The Batman mythos come in a plethora of delicious flavors. Perhaps this is why the character and his world have been able to appeal to such a wide variety of audiences during their time in the cultural spotlight. As times change, so do Gotham City and its iconic hero. For example, in early stories, Gotham and the Dark Knight weren’t actually that dark at all. The Caped Crusader paraded around his bright city with an upbeat sidekick in Adam West‘s live-action series, engraining himself in the public eye as a campy, lovable do-gooder. As time continued, and the world became more complicated, the comics became edgier. Alan Moore and Frank Miller took the character’s troubled youth and turned it into decades of violent, gothic storytelling. Batman became angry, and the lights in his city began to dim. For a while, it’s seemed readers had already witnessed the darkest places a writer could take the protagonist. In all honesty, that may have been true, until Mattson Tomlin stepped into the ring.
Batman: The Imposter, a three-issue limited series from the Project Power creator, isn’t especially dark because of any specific moment or event. Although, to be clear, it does have plenty of those. It earns it’s anguished tone by nature of it’s most prevalent recurring thematic device: soul-sucking despair. The story sees a young, inexperienced Bruce Wayne encountering his greatest career challenge in the form of a murderous copycat vigilante, while simultaneously falling for and running from GCPD detective Blair Wong. The world in which the book takes place is maybe more realistic than anywhere we’ve ever seen the character operate before, made evident by constant sobering revelations about the consequences of his supposedly heroic actions. When he was still credited as a writer for Matt Reeves‘ The Batman, the creative gave multiple interviews claiming the protagonist to be representative of “sheer human will and determination.” In his comic, now the most authentically Tomlin take on the character, he puts this opinion to the test. For every minor victory the hero manages to take, it feels there are twice as many setbacks.
Cops are able to keep a healthy track on Batman by cutting down his deserted ziplines and confiscating his poorly-hidden equipment. Crooks are afraid of the Bat, but never fail to leave him bruised and bloodied after a fight. His single ally, Commissioner Gordon, has been run out of Gotham after only a year of Wayne’s war on crime, with a wave of criminals put back on the street for his mistakes. To top it all off, this version of the character is also without the ever-loyal Alfred Pennyworth, who is shown to have abandoned a young Bruce after the child’s sociopathic tendencies drove him to a near mental breakdown. Yes, that is correct. This is a book in which Bruce Wayne is shown to be an actual sociopath, trading in the typical socialite playboy personality for an angsty, bull-headed recluse convinced the world will never understand him. While all that may sound like a progressive downfall for Batman over the course of the Black Label series, it’s actually just the way Tomlin sets the rest of his story up.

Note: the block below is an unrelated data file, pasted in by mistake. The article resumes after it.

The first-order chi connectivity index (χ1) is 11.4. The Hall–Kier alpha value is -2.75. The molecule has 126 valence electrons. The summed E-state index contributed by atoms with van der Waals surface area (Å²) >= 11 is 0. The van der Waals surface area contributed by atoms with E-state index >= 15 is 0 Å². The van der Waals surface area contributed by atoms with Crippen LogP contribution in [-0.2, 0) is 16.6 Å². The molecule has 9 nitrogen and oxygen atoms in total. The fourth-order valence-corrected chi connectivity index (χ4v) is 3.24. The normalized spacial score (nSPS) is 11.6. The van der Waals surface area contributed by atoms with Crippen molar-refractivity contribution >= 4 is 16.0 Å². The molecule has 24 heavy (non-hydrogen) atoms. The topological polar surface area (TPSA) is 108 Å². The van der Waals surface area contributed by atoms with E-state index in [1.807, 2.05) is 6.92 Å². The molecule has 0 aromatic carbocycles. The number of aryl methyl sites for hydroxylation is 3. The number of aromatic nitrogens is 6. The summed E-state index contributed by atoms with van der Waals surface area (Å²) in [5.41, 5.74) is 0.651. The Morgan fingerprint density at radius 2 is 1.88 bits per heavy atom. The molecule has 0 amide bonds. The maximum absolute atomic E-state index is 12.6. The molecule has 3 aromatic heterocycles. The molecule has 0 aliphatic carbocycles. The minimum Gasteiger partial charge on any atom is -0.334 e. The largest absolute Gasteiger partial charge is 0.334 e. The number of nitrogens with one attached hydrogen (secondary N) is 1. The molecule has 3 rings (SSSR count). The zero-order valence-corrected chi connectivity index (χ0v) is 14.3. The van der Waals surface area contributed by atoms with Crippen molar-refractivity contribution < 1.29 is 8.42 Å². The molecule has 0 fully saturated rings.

It’s a strange thing to read about a Batman who, having only just entered the costumed scene, really feels like he may also be facing the end of his crusade. Truthfully, it’s not really until the end of the comic that the intention of the whole thing becomes clear. The Imposter puts Bruce Wayne through the wringer not because it wants to prove how much he can take, but because it wants to show what obscenely deep-rooted emotions can drive a person to do. It is an ode to the complexities of depression. This is not to say it celebrates how immense sadness can manifest inside its host, just that it’s not afraid to explore both the highs and lows of that cerebral rollercoaster. It does this most effectively when it puts Bruce up against other characters with the same depressive qualities. Readers see his willpower when he’s put against would-be villains succumbing to their anxieties, determination when he puts everything on the line to confront his malicious doppelganger, and that small inkling of hope when he meets those that would seek to help him.
The comic is aided by the use of a Sopranos-esque plot point, where the stubborn Bruce is forced into therapy sessions to prevent his identity from being exposed. These direct conversations are often lapped over incredible artistic design from Andrea Sorrentino, who manages to transform entire splash pages into the same symbols that the characters fear will one day take over Gotham. The added effect increases the impact of the words on the page in the same way a gorgeous score may take a good film to the next level. Ultimately, it makes for a unique comic that achieves a certain ‘film noir’ aesthetic in both its visuals and its script. Batman: The Imposter may not be directed reading for the titular character, but it’s certainly worth checking out if one would like to take a darker look into their favorite hero’s psyche.